"What did you do?" he wants to know. I am wary again. Why is he asking these questions? The answers mean nothing to him. I speak in the past tense of the platoon I led. It has been a while since I led it (having been a staff officer in the last few months of my tour), and the men who were in it then are no longer there. The major picks up my mood; perhaps he is a good psychiatrist after all. "Do you ever dream about it?" he asks me.
I am surprised by the question. Dream about it? What does he mean? What is there to dream about? Is he testing a pet theory? Am I a subject of a research effort? "No, I don't dream about it," I tell him, with all the warmth with which I might say, "Shit on you, Bud!" He gets the message and backs off. I stand in silence waiting for the helicopter. The major is the final irony in a year filled with irony. Whoever sets in motion the forces that determine the life we lead has a tremendous flair for the ironic.
I marvel at the audacity of the question. My platoon was a part of my life, but I will not dream about it. I am determined I will not.
January, 1974: Medford, Massachusetts
I wake from my sleep with a start. The sweat is damp and chilly on my chest; the sheets cling to me. I sit up, causing my wife to stir in the cool air. Outside the bedroom window I can see a gray morning forming beyond the barren trees that ring the backyard.
My heart is beating fast; my nerves feel frayed. The dream was vivid; I feel it lingering even now in the faint morning light. How many were there? Four? Five? No, there were more, and I knew them all. Who were they? Think, think! I knew them. I knew their names. Yes, that's it. They are West Point classmates of mine, all six of them graduates of the Military Academy, class of '69. Momentarily, their names escape me.
In the dream they moved so slowly, they talked so solemnly. And their eyes: big, wide, but nothing in them. Glass eyes, looking at me with no expression. They were in full battle dress, each of them, bandoliers strapped across their chests, faces and hands camouflaged, their M-16s taped tightly to avoid metallic clangs. In single file--ranger file, as we called it--they came to me. We knelt in a muddy, barren hole in the ground, an enlarged foxhole or a fresh bomb crater. I'm not sure which. We talked, they and I, but I couldn't remember the words. We were discussing a mission; a map was spread on the ground in front of us, a map marred by mud and rain, barely legible in the dark jungle. When our discussion was over, they stood up to leave. How stiff they looked, how blank their stares.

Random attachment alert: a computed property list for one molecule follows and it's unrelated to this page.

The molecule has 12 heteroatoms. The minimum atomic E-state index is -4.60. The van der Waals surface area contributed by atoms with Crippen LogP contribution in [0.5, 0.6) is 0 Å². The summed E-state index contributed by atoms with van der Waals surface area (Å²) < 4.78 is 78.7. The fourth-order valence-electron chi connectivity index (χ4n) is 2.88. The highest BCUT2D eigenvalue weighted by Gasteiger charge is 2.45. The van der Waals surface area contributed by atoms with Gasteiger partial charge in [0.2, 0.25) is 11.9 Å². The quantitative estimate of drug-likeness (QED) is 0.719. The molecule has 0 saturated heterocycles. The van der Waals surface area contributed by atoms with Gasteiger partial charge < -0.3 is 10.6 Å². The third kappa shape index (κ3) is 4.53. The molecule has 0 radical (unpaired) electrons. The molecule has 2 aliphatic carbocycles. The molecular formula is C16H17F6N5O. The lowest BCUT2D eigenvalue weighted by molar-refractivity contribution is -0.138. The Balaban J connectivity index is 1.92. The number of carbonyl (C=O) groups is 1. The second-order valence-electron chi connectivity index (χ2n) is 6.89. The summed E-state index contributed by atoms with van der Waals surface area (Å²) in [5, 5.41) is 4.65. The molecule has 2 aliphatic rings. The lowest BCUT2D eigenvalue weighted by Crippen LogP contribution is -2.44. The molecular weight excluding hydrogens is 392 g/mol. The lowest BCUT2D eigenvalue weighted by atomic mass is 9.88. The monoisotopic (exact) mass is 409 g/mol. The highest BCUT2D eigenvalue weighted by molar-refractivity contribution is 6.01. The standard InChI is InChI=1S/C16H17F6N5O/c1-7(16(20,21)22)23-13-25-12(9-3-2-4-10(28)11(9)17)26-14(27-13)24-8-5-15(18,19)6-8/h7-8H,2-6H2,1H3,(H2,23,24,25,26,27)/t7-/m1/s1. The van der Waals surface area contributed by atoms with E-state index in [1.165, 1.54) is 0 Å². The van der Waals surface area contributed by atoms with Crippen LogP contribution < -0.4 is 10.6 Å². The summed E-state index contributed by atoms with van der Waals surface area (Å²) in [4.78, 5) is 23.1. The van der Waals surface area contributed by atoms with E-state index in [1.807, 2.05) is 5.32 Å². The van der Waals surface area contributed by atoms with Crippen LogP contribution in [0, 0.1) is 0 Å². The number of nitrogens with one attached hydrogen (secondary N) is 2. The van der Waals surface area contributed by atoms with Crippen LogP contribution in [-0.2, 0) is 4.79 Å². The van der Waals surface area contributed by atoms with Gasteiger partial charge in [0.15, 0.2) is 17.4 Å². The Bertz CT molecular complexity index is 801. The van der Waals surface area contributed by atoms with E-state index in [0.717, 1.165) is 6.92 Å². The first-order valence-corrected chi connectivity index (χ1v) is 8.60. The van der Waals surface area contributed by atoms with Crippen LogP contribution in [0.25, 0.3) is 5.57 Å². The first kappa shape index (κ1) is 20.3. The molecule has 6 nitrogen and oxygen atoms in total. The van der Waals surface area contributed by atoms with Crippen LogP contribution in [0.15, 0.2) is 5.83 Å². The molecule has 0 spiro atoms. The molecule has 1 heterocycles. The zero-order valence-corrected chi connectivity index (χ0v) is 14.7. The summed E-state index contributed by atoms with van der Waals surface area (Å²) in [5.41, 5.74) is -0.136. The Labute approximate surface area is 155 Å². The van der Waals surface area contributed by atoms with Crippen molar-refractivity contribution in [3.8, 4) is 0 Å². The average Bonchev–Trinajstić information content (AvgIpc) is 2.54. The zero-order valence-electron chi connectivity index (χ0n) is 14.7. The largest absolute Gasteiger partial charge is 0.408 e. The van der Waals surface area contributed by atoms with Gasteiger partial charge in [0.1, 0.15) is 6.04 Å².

Then I remembered some of the dialogue. "How are you doing?" I had asked them. I wanted to know. I felt as if I had to know. But no one answered. Slowly, again in ranger file, they walked off into the foliage, soundlessly fading into the background of my vision and my dream. By now I knew each of them. Their names, first and last, had come to me. Each one had come with me to Vietnam. Each one had died there.
I remembered the psychiatrist, and I cursed him in the quiet of the New England winter morning.
THE ROAD TO WAR
The United States slid into Vietnam so gently, so slowly, it was all but imperceptible to the average observer. The early 1960s had bigger issues to contend with: a missile gap, a space race, a Cuban invasion, confrontation in Berlin, a nuclear face-off with the Soviet Union, an assassinated president, remote wars in faraway places of little importance to the United States, but seeming more important than the nonwars in Indochina.
In 1963 a boy coming of age in Brooklyn could identify more easily with the immediate issues of his own life than he could with Buddhist monks immolating themselves in grisly street scenes in Saigon. "Where is Saigon anyway?" he might ask while quickly thumbing through the newspaper to reach the box scores on the latest Yankee thriller against the Red Sox. Sports were important then. Politics were not. Girls were important, too, even if they were more incomprehensible than politics. World affairs are not the stuff of adolescence.
School was alleged to be important. All the adults said so. But in Brooklyn, school very often ended with graduation from high school, and that event was looming ever closer as 1963 passed into 1964. A time for decision was fast approaching. If not college, then what kind of work? And if college, then how to pay for it? And where to go?